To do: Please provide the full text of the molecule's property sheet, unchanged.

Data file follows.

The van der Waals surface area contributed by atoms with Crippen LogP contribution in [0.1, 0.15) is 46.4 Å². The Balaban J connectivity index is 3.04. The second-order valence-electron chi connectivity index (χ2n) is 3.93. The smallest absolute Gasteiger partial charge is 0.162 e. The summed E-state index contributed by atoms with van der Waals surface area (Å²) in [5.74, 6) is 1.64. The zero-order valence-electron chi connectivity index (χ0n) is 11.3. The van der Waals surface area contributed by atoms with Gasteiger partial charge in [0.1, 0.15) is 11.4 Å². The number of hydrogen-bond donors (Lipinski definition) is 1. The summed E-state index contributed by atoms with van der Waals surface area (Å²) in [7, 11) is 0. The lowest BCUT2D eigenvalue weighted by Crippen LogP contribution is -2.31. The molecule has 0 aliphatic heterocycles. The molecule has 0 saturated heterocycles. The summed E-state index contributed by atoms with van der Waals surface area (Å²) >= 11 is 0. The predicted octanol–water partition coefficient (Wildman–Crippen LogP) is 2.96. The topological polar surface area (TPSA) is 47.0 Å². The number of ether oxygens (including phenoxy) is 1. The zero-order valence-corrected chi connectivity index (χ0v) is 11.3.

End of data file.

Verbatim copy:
The van der Waals surface area contributed by atoms with Crippen LogP contribution in [0.1, 0.15) is 46.4 Å². The Balaban J connectivity index is 3.04. The second-order valence-electron chi connectivity index (χ2n) is 3.93. The smallest absolute Gasteiger partial charge is 0.162 e. The summed E-state index contributed by atoms with van der Waals surface area (Å²) in [5.74, 6) is 1.64. The zero-order valence-electron chi connectivity index (χ0n) is 11.3. The van der Waals surface area contributed by atoms with Gasteiger partial charge in [0.1, 0.15) is 11.4 Å². The number of hydrogen-bond donors (Lipinski definition) is 1. The summed E-state index contributed by atoms with van der Waals surface area (Å²) in [7, 11) is 0. The lowest BCUT2D eigenvalue weighted by Crippen LogP contribution is -2.31. The molecule has 0 aliphatic heterocycles. The molecule has 0 saturated heterocycles. The summed E-state index contributed by atoms with van der Waals surface area (Å²) >= 11 is 0. The predicted octanol–water partition coefficient (Wildman–Crippen LogP) is 2.96. The topological polar surface area (TPSA) is 47.0 Å². The number of ether oxygens (including phenoxy) is 1. The zero-order valence-corrected chi connectivity index (χ0v) is 11.3.